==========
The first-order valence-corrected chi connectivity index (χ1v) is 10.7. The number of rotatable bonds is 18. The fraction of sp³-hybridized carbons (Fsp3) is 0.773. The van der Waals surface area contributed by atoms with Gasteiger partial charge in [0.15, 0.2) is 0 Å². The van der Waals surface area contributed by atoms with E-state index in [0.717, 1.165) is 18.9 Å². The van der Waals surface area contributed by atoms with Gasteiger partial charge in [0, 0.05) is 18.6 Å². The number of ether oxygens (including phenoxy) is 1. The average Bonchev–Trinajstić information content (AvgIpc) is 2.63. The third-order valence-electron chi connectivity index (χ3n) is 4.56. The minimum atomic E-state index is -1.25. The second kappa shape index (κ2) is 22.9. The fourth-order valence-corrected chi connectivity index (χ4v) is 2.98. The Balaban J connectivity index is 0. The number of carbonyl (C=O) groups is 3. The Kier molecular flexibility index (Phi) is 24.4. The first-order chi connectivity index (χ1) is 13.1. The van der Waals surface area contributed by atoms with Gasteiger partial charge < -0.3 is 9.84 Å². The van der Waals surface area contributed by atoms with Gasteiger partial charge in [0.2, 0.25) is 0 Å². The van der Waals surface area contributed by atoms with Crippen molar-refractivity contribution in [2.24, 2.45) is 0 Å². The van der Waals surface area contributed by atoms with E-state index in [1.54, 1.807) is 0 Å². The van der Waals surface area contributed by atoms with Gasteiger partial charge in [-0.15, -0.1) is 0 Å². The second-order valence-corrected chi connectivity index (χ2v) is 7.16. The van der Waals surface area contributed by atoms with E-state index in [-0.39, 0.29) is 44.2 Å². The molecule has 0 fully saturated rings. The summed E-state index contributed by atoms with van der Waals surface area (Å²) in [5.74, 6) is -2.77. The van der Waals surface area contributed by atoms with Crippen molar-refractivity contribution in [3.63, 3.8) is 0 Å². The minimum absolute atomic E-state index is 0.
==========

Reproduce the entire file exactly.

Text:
The first-order valence-corrected chi connectivity index (χ1v) is 10.7. The number of rotatable bonds is 18. The fraction of sp³-hybridized carbons (Fsp3) is 0.773. The van der Waals surface area contributed by atoms with Gasteiger partial charge in [0.15, 0.2) is 0 Å². The van der Waals surface area contributed by atoms with E-state index in [0.717, 1.165) is 18.9 Å². The van der Waals surface area contributed by atoms with Gasteiger partial charge in [0, 0.05) is 18.6 Å². The number of ether oxygens (including phenoxy) is 1. The average Bonchev–Trinajstić information content (AvgIpc) is 2.63. The third-order valence-electron chi connectivity index (χ3n) is 4.56. The minimum atomic E-state index is -1.25. The second kappa shape index (κ2) is 22.9. The fourth-order valence-corrected chi connectivity index (χ4v) is 2.98. The Balaban J connectivity index is 0. The number of carbonyl (C=O) groups is 3. The Kier molecular flexibility index (Phi) is 24.4. The first-order chi connectivity index (χ1) is 13.1. The van der Waals surface area contributed by atoms with Gasteiger partial charge < -0.3 is 9.84 Å². The van der Waals surface area contributed by atoms with Gasteiger partial charge in [0.2, 0.25) is 0 Å². The van der Waals surface area contributed by atoms with Crippen molar-refractivity contribution in [2.24, 2.45) is 0 Å². The van der Waals surface area contributed by atoms with E-state index in [1.54, 1.807) is 0 Å². The van der Waals surface area contributed by atoms with Gasteiger partial charge in [-0.15, -0.1) is 0 Å². The second-order valence-corrected chi connectivity index (χ2v) is 7.16. The van der Waals surface area contributed by atoms with E-state index in [-0.39, 0.29) is 44.2 Å². The molecule has 0 fully saturated rings. The summed E-state index contributed by atoms with van der Waals surface area (Å²) in [5.74, 6) is -2.77. The van der Waals surface area contributed by atoms with Crippen molar-refractivity contribution in [3.63, 3.8) is 0 Å². The minimum absolute atomic E-state index is 0.